United States District Court, D. Maine
LINDA M. CYR, Plaintiff
GENERAL MOTORS, LLC, Defendant
ORDER ON MOTION FOR LEAVE TO FILE THIRD-PARTY
C. Nivison U.S. Magistrate Judge
products liability action, Plaintiff seeks to recover for
injuries resulting from an automobile collision, which she
claims was caused by the Defendant's design, manufacture,
and marketing of an unsafe automobile. (Complaint
¶¶ 29 - 30.)
matter is before the Court on Defendant's motion for
leave to file a third-party complaint against the driver of
another vehicle involved in the collision. (ECF No. 15,
a review of the record and after consideration of the
parties' arguments, I grant Defendant's motion.
19, 2016, Plaintiff was a passenger in a 2014 Chevrolet
Impala operated by Plaintiff's husband and traveling
southbound on Main Street/Route 1 in Van Buren, Maine.
(Complaint ¶ 6.) Linda Emond was driving a 2013 GMC
Terrain northbound and crossed into the southbound lane.
(Id. ¶ 10.) Plaintiff's husband attempted
to avoid a collision, but the vehicles collided in the
northbound lane. (Id.) Plaintiff was injured in the
collision. (Id. ¶¶ 55 - 57.)
August 31, 2018, Plaintiff commenced this action against
Defendant, alleging negligence and strict liability claims
for the design, manufacture, marketing, assembly, and testing
of the Impala. (Id. ¶¶ 27 - 53.) On
December 19, 2018, Defendant filed the motion, seeking to
join Ms. Emond as a third-party defendant. Plaintiff did not
join Ms. Emond as a defendant because Plaintiff settled her
claim against Ms. Emond on July 26, 2018. (Motion ¶ 6;
Release of All Claims, ECF No. 22-1.)
defending party may, as third-party plaintiff, serve a
summons and complaint on a nonparty who is or may be liable
to it for all or part of the claim against it.”
Fed.R.Civ.P. 14(a)(1). The defending party seeking to assert
a claim against a third-party must obtain leave of the court
“if it files the third-party complaint more than 14
days after serving its original answer.” Id.
“In that event, the determination is left to the
informed discretion of the district court, which should allow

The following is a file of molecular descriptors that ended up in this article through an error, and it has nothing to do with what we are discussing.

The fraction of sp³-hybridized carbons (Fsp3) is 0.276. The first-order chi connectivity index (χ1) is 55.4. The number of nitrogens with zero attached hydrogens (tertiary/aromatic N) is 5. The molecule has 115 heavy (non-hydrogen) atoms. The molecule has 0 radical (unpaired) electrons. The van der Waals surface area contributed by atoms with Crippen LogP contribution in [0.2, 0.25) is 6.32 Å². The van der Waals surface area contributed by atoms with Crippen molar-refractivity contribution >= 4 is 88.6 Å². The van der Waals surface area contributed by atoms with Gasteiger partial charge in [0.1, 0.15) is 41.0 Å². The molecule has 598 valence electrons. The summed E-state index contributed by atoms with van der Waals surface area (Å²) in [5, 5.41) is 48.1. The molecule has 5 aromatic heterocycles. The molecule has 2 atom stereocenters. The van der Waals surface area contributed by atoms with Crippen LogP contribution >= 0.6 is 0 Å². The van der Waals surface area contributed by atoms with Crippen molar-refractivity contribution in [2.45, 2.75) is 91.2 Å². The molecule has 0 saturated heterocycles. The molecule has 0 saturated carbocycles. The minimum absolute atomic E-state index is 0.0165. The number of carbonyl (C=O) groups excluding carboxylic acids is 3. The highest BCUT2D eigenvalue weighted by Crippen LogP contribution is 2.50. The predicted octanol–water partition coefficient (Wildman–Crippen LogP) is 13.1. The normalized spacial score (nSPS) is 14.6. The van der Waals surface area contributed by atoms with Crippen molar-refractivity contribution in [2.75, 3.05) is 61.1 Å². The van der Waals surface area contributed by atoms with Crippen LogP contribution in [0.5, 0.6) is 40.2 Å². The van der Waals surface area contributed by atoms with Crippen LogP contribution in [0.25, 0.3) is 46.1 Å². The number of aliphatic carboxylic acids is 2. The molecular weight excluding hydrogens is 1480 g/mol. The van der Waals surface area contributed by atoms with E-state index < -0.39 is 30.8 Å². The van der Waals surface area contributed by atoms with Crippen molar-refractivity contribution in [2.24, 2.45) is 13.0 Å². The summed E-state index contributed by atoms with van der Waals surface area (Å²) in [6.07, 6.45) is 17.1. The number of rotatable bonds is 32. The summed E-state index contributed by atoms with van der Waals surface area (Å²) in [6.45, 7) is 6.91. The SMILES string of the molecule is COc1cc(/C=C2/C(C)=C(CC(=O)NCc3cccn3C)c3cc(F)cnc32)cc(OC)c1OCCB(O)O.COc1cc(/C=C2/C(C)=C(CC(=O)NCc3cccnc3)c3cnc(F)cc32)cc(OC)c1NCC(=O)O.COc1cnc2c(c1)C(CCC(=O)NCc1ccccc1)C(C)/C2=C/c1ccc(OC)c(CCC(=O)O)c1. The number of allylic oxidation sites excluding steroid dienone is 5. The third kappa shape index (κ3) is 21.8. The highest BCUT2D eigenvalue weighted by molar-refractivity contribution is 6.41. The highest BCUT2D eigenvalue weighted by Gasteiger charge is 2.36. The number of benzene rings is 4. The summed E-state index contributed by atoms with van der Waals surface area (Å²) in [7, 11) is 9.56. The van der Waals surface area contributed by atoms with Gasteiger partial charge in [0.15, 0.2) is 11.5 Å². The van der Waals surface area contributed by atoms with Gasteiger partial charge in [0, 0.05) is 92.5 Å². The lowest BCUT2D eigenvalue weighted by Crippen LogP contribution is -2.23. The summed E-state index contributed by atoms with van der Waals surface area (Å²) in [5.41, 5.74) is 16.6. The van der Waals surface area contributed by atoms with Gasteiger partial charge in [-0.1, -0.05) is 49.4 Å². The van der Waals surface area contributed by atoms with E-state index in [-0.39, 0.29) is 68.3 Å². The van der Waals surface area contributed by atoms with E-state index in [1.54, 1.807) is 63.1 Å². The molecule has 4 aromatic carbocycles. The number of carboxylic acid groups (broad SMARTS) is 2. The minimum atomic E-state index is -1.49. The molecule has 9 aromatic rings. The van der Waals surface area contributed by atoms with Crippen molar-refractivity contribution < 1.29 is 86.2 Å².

impleader on any colorable claim of derivative liability that
will not unduly delay or otherwise prejudice the ongoing
proceedings.” Lehman v. Revolution Portfolio
L.L.C., 166 F.3d 389, 393 (1st Cir. 1999).
more than 14 days have elapsed, Defendant requires an order
granting leave to file the proposed third-party complaint.
Plaintiff argues that joining Ms. Emond as a third-party
defendant is unnecessary because if the motion is granted,
Ms. Emond would be entitled to a dismissal of the claim
pursuant to Maine's statutes governing tort claims
involving multiple responsible parties, 14 M.R.S.
§§ 156 and 163.
Maine Law Court described the operation of Maine's
comparative negligence statute, 14 M.R.S. § 156 as
Under the Maine Comparative Negligence Act, 14 M.R.S.A.
§ 156, a claimant whose injuries result partly from his
own and partly from another's causative fault is not, by
reason of the fact that the claimant's own fault
contributed to his own injury, excluded from the recovery of
some damages, unless such claimant is found by the jury to be
equally at fault. But, if the claimant's causative fault
is found to be less than the causative fault of the other
party, then the damages recoverable in respect to the
claimant's injury under such circumstances shall be
reduced, so the statute says, from the total damages which
would have been recoverable if the claimant had not been at
fault “to such extent as the jury thinks just and
equitable having regard to the claimant's share in the
responsibility for the damage.”
Jackson v. Frederick's Motor Inn, 418 A.2d 168,
172 (Me. 1980).
comparative negligence statute also grants certain rights and
procedures for “case[s] involving multiparty
defendants.” 14 M.R.S. § 156. “[E]ach
defendant is jointly and severally liable . . . for the full
amount of the plaintiff's damages, ” but “any
defendant has the right . . . to request of the jury the
percentage of fault contributed by each defendant.”
Id. “The comparative negligence statute, 14
M.R.S. § 156, requires the fact-finder to make two
separate and distinct decisions: first, to determine
liability, and second, to apportion ...